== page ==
Environmental Monitoring Equipment & Supplies • Sales, Rental & Service by Enviro-Equipment — Charlotte, North Carolina USA

Inspection & Preventive Maintenance Procedures for the Grundfos Redi-Flo 2 Submersible Pump

The Grundfos Redi-Flo 2 Submersible Pumps provides optimal performance when used to pump crystal-clear ground water from a 2" monitoring well with the pump placed well off the bottom of the well and within the screened interval of the well casing. Say what? How many times is the pump actually used in the environmental consulting arena under all, or even any, of these conditions? That's right – rarely. That's why proper use, care, and maintenance of the pump are vital to ensure a reasonable service life from a significant capital investment.

The Grundfos Redi-Flo 2 Submersible Pump depends upon water flowing past the pump stator housing and water within the pump stator housing to keep the bearings cool and the motor windings from swelling due to heat build-up. Routine performance of the following procedures will help prolong the life of the pump and provide for optimum performance.

We have provided the following photographs and procedures to assist you in either the care and maintenance of your pump or of one of EEI's rental pumps that you may use on a long-term project.

If necessary, refer to the pump schematic provided at the end of these procedures for part name or assembly order.

Use a small blade screwdriver to remove the pump screen set screw.
Grasp the pump firmly and gently slide the screen up and off of the pump. Be careful not to cut or score the pump motor lead in the process. If necessary, create a little slack in the motor lead by pushing the motor lead down behind the screen.
Remove the pump housing by turning it counter-clockwise. Note that the impellers, wear plates, and spacer rings may not stay in place on the pump, as shown in the photo.
Remove the impellers, wear plates, and spacer rings from the rotor shaft.
Grasp the rotor and rotate it back and forth. It should turn effortlessly in the stator housing.
Invert the pump and use a large stainless steel flat washer to remove the filling screw on the bottom of the stator. A large blade screwdriver will tend to slip within the recess in the head of the screw.
Use a 2.5 mm hex-head driver bit or Allen ® wrench to remove the three short motor screws from the bearing housing in the bottom of the stator housing.
While still holding the pump inverted, gently tap the rotor shaft, at the top of the pump on a hard surface to push the bearing housing up and out of the stator housing.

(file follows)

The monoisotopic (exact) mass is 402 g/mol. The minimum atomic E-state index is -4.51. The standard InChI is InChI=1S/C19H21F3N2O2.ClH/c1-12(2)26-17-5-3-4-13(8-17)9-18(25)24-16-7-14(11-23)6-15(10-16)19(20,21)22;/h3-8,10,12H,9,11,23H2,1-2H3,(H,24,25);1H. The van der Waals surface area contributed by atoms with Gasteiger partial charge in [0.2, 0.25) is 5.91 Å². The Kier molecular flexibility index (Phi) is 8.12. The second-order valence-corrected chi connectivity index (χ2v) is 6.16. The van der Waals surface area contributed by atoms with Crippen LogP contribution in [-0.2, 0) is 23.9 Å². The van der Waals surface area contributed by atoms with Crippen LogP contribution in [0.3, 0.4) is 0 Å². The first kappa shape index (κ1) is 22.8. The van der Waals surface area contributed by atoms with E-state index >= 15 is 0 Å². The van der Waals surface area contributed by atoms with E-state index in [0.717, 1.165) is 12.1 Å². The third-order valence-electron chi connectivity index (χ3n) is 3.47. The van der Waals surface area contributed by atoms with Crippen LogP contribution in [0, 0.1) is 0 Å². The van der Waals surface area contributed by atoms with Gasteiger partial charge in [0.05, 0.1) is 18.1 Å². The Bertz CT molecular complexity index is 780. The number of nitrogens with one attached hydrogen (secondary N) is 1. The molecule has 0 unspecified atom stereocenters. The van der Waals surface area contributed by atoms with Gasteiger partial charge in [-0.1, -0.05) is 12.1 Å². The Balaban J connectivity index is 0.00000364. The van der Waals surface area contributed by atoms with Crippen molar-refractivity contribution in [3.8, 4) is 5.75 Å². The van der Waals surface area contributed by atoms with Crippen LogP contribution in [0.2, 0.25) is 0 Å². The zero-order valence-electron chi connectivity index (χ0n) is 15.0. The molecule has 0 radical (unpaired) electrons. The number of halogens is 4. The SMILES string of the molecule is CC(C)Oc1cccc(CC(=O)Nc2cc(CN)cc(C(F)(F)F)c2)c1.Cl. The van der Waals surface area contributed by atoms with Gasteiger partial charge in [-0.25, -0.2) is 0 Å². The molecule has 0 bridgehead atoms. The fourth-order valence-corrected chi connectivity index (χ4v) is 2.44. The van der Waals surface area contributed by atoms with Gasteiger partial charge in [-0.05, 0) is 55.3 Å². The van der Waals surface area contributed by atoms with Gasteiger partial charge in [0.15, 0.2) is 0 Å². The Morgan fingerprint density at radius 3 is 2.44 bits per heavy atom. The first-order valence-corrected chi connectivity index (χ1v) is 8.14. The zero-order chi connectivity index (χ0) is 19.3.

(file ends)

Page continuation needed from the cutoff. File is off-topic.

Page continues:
Push the rotor up and out of the stator housing. The water that is in the stator housing will flow out of the pump once the rotor shaft clears the seal in the upper bearing housing.
The rotor has a bearing and Teflon ® motor thrust washer at each end. The motor thrust washers are captive when new, but will wear over time to where they will come off the bearing. When removing the rotor from the stator housing, ensure that the upper motor thrust washer does not stay lodged in the upper bearing housing. If so, a gentle tap on a hard surface will make it fall out. Inspect the bearing for cracks. It is normal for the surface of the bearing to look mottled over time. It is also normal for the end of the bearing to have a bubbled, gold-colored appearance. If either bearing is cracked, the pump is damaged beyond repair.
Inspect the body of the rotor for rotational wear due to abrasion against the inside of the stator housing. Under normal circumstances, the surface of the rotor body will be smooth, shiny, and abrasion-free. If there are signs of rotational wear, this indicates that there may be swelling of the coils inside the stator housing. This occurs due to over-heating of the pump.
Inspect the bearing housing for cracks in the bushing. If a crack occurs, a semi-circular piece will usually break away from the bushing. If this occurs, the pump is damaged beyond repair.
Insert your index finger into the bottom of the stator housing and feel around the inside of the stator housing for swelling of the motor coils. This occurs due to over-heating of the pump. This can occur gradually over time or very suddenly if the pump is run dry. Eventually, the swelling of the coils will cause the rotor to bind within the stator housing and either inhibit the performance of the pump or render it unusable. Rotational wear of the rotor body is caused by contact with swollen motor coils. In severe cases, the swelling will be so bad that the rotor cannot be removed from the stator housing. If this occurs, the pump is damaged beyond repair.